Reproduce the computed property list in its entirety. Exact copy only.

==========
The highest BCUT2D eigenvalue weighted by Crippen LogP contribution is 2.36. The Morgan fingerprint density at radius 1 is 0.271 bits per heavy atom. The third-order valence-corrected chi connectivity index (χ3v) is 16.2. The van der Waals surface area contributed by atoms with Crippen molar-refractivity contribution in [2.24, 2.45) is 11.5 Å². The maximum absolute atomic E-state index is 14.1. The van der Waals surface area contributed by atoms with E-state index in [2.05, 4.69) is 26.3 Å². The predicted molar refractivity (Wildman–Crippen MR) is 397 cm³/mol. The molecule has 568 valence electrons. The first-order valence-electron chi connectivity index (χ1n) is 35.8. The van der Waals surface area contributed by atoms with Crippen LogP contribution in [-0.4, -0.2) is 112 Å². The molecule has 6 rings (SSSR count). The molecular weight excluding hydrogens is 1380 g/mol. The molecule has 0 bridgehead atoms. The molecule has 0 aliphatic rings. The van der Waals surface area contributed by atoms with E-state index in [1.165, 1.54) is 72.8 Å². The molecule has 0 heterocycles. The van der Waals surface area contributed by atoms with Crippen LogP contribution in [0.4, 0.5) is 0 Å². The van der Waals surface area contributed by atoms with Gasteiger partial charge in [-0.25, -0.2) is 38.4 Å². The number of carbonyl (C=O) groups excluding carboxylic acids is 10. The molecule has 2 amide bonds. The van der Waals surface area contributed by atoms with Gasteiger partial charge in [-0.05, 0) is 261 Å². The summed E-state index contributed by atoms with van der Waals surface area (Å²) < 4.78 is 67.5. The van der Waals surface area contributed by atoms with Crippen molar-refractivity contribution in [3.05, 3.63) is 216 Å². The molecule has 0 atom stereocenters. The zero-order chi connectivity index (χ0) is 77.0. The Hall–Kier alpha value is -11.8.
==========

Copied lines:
The highest BCUT2D eigenvalue weighted by Crippen LogP contribution is 2.36. The Morgan fingerprint density at radius 1 is 0.271 bits per heavy atom. The third-order valence-corrected chi connectivity index (χ3v) is 16.2. The van der Waals surface area contributed by atoms with Crippen molar-refractivity contribution in [2.24, 2.45) is 11.5 Å². The maximum absolute atomic E-state index is 14.1. The van der Waals surface area contributed by atoms with E-state index in [2.05, 4.69) is 26.3 Å². The predicted molar refractivity (Wildman–Crippen MR) is 397 cm³/mol. The molecule has 568 valence electrons. The first-order valence-electron chi connectivity index (χ1n) is 35.8. The van der Waals surface area contributed by atoms with Crippen LogP contribution in [-0.4, -0.2) is 112 Å². The molecule has 6 rings (SSSR count). The molecular weight excluding hydrogens is 1380 g/mol. The molecule has 0 bridgehead atoms. The molecule has 0 aliphatic rings. The van der Waals surface area contributed by atoms with E-state index in [1.165, 1.54) is 72.8 Å². The molecule has 0 heterocycles. The van der Waals surface area contributed by atoms with Crippen LogP contribution in [0.4, 0.5) is 0 Å². The van der Waals surface area contributed by atoms with Gasteiger partial charge in [-0.25, -0.2) is 38.4 Å². The number of carbonyl (C=O) groups excluding carboxylic acids is 10. The molecule has 2 amide bonds. The van der Waals surface area contributed by atoms with Gasteiger partial charge in [-0.05, 0) is 261 Å². The summed E-state index contributed by atoms with van der Waals surface area (Å²) < 4.78 is 67.5. The van der Waals surface area contributed by atoms with Crippen molar-refractivity contribution in [3.05, 3.63) is 216 Å². The molecule has 0 atom stereocenters. The zero-order chi connectivity index (χ0) is 77.0. The Hall–Kier alpha value is -11.8.